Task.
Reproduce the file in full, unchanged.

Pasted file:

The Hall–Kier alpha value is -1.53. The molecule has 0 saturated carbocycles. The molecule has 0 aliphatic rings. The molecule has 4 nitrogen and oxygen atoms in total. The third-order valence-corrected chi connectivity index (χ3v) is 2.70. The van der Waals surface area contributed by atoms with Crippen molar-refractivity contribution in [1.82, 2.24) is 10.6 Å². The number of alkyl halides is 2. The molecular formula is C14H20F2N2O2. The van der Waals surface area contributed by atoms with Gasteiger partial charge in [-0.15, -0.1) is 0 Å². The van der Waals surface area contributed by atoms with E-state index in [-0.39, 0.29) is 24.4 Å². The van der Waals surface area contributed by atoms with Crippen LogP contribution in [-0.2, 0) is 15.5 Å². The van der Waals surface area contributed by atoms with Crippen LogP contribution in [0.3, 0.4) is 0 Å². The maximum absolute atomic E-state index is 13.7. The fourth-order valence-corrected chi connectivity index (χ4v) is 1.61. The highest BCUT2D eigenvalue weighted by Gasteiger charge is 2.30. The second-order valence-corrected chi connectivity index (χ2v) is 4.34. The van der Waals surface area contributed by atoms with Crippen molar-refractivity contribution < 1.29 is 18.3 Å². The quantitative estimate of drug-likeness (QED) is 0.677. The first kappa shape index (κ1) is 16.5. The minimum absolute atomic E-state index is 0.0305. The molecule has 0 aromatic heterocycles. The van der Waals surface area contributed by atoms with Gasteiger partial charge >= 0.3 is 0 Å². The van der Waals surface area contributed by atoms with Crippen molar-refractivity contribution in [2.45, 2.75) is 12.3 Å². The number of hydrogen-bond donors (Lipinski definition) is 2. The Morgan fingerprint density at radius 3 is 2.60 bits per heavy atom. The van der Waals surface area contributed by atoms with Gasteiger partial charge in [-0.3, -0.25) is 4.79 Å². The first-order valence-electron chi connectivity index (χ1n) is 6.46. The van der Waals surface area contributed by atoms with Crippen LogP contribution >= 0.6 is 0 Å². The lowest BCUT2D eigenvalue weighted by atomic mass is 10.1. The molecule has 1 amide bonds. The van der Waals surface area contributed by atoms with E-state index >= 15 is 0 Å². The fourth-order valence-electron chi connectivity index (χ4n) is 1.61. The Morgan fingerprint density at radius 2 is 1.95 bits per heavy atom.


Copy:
The Hall–Kier alpha value is -1.53. The molecule has 0 saturated carbocycles. The molecule has 0 aliphatic rings. The molecule has 4 nitrogen and oxygen atoms in total. The third-order valence-corrected chi connectivity index (χ3v) is 2.70. The van der Waals surface area contributed by atoms with Crippen molar-refractivity contribution in [1.82, 2.24) is 10.6 Å². The number of alkyl halides is 2. The molecular formula is C14H20F2N2O2. The van der Waals surface area contributed by atoms with Gasteiger partial charge in [-0.15, -0.1) is 0 Å². The van der Waals surface area contributed by atoms with E-state index in [-0.39, 0.29) is 24.4 Å². The van der Waals surface area contributed by atoms with Crippen LogP contribution in [-0.2, 0) is 15.5 Å². The van der Waals surface area contributed by atoms with Crippen LogP contribution in [0.3, 0.4) is 0 Å². The maximum absolute atomic E-state index is 13.7. The fourth-order valence-corrected chi connectivity index (χ4v) is 1.61. The highest BCUT2D eigenvalue weighted by Gasteiger charge is 2.30. The second-order valence-corrected chi connectivity index (χ2v) is 4.34. The van der Waals surface area contributed by atoms with Crippen molar-refractivity contribution < 1.29 is 18.3 Å². The quantitative estimate of drug-likeness (QED) is 0.677. The first kappa shape index (κ1) is 16.5. The minimum absolute atomic E-state index is 0.0305. The molecule has 0 aromatic heterocycles. The van der Waals surface area contributed by atoms with Gasteiger partial charge >= 0.3 is 0 Å². The van der Waals surface area contributed by atoms with Crippen molar-refractivity contribution in [2.45, 2.75) is 12.3 Å². The number of hydrogen-bond donors (Lipinski definition) is 2. The Morgan fingerprint density at radius 3 is 2.60 bits per heavy atom. The van der Waals surface area contributed by atoms with Gasteiger partial charge in [-0.3, -0.25) is 4.79 Å². The first-order valence-electron chi connectivity index (χ1n) is 6.46. The van der Waals surface area contributed by atoms with Crippen LogP contribution >= 0.6 is 0 Å². The lowest BCUT2D eigenvalue weighted by atomic mass is 10.1. The molecule has 1 amide bonds. The van der Waals surface area contributed by atoms with E-state index >= 15 is 0 Å². The fourth-order valence-electron chi connectivity index (χ4n) is 1.61. The Morgan fingerprint density at radius 2 is 1.95 bits per heavy atom.